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Wednesday, September 28, 2022

Ukrainian man accuses Russians and Chechen troops of mock executions and days of torture | Ukraine

Fresh allegations of atrocities by occupying troops have emerged as a Ukrainian man described three days and nights of torture, mock executions and the disappearance of fellow prisoners during his captivity by Russian forces in the town of Borodyanka.

Petro Titenko, 45, told the Guardian of his three nights of hell at the hands of Russian and Chechen soldiers after he was picked up for breaking curfew, during which he was beaten, forced to kneel in what he was told was his grave and had bullets shot at his head and feet.

Titenko, his wife, Yulia, and his 21-year-old son and 15-year-old daughter had been forced to move from central Borodyanka to Druzhnya, on the town’s outskirts, on 26 February after a shell blew away the roof of their home. But their hell was yet to truly begin, they said.

In Druzhnya, the couple hunkered down day and night in their cellar, aware, they said, that any civilians outside were being killed. But on the evening of 18 March Titenko decided to try to slip out after curfew to check on his brother less than three miles away.

Halfway there, at about 6.30pm, three Russian soldiers armed with machine guns emerged from the woods and accused him of giving Russian locations away to the Ukrainian army. He was searched, his hands were tied behind his back and a sack was roughly put over his head.

Titenko said he was taken into the woods and tied with rope to the back of a tank which the soldiers turned on so that he breathed in the fumes from the shoulder-height exhaust pipe.

After 30 minutes the engine was turned off and he was left there. Unable to move, Titenko stood all night in the freezing cold, thinking only the worst.

In the morning, he said, he heard the Russians bring a second prisoner, who was babbling information to the soldiers in an apparent effort to save his own life. “He was saying a rocket flew from there, an artillery installation was installed there,” Titenko said. “They told him it was valuable information and that they would release him.”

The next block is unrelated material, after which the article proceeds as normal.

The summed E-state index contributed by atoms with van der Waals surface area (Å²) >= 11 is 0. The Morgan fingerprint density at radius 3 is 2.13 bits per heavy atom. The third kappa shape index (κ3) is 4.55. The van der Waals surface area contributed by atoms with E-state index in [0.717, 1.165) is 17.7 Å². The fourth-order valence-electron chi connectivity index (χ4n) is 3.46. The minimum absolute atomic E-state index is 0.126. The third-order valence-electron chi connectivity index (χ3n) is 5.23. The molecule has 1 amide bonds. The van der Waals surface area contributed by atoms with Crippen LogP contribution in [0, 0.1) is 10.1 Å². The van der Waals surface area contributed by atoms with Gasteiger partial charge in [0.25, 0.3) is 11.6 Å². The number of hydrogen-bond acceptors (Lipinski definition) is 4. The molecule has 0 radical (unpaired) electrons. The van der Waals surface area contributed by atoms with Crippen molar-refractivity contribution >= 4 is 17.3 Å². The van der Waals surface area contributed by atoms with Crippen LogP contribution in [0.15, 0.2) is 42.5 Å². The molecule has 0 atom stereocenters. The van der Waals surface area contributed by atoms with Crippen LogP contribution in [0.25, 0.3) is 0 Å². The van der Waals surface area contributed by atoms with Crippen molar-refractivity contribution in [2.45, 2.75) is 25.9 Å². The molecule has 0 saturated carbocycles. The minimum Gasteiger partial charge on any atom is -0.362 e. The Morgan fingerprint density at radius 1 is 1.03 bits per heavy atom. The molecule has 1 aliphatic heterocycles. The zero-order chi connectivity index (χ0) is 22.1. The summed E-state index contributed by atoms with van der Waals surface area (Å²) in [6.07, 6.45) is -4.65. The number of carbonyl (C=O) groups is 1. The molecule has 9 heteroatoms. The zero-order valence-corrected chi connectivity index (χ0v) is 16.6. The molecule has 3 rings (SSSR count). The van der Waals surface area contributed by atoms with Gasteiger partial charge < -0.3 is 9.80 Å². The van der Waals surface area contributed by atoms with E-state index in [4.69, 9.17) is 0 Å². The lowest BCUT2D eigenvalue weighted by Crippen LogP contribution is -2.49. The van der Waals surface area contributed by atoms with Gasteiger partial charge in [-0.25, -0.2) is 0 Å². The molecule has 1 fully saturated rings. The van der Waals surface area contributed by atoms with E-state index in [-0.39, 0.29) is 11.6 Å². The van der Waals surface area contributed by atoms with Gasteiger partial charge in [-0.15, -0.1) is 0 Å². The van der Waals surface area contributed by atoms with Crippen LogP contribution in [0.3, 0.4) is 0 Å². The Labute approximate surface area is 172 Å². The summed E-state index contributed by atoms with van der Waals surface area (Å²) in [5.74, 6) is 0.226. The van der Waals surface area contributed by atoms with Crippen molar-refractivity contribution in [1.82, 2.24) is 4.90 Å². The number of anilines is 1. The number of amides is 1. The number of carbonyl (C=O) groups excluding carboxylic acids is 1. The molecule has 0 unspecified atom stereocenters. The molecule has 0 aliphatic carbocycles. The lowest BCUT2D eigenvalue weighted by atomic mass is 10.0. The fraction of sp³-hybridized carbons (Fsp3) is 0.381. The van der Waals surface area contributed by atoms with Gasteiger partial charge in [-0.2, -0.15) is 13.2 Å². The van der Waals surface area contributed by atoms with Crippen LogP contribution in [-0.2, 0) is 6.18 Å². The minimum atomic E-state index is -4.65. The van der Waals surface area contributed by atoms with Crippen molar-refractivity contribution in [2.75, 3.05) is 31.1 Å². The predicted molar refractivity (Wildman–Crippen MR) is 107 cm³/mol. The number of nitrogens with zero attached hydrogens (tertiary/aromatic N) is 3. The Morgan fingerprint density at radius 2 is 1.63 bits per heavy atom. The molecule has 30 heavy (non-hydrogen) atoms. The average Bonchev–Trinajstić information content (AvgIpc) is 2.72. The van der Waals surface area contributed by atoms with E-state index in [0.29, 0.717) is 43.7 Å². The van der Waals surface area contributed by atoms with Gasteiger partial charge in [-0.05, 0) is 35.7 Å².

It was a false and mocking promise. The two prisoners were loaded on top of the tank and driven for an hour, Titenko said, struggling to contain his emotion as he recalled the conversation he heard between two of his captors.

“Did you bring prisoners again?,” said one. “So?,” responded the second, to which he first answered: “I’m tired of burying them in the ground.”

Titenko said he was forced to lie on the mud where he stayed for what he estimates was four hours. Then he was lifted to his feet and kicked down the side of what he realised was a pit.

“You do not want to add anything to your words?” asked the soldier, whose accent he recognised as Chechen.

Petro Titenko with his wife, Yulia.
Petro Titenko with his wife, Yulia. Photograph: handout

Titenko asked to be allowed to pray as he heard the rack being pulled on the soldier’s machine gun, ready to fire. “At that point I was sure I would be killed and buried. And my wife and my children will never know where I died. At that moment I asked God: let me get through this.”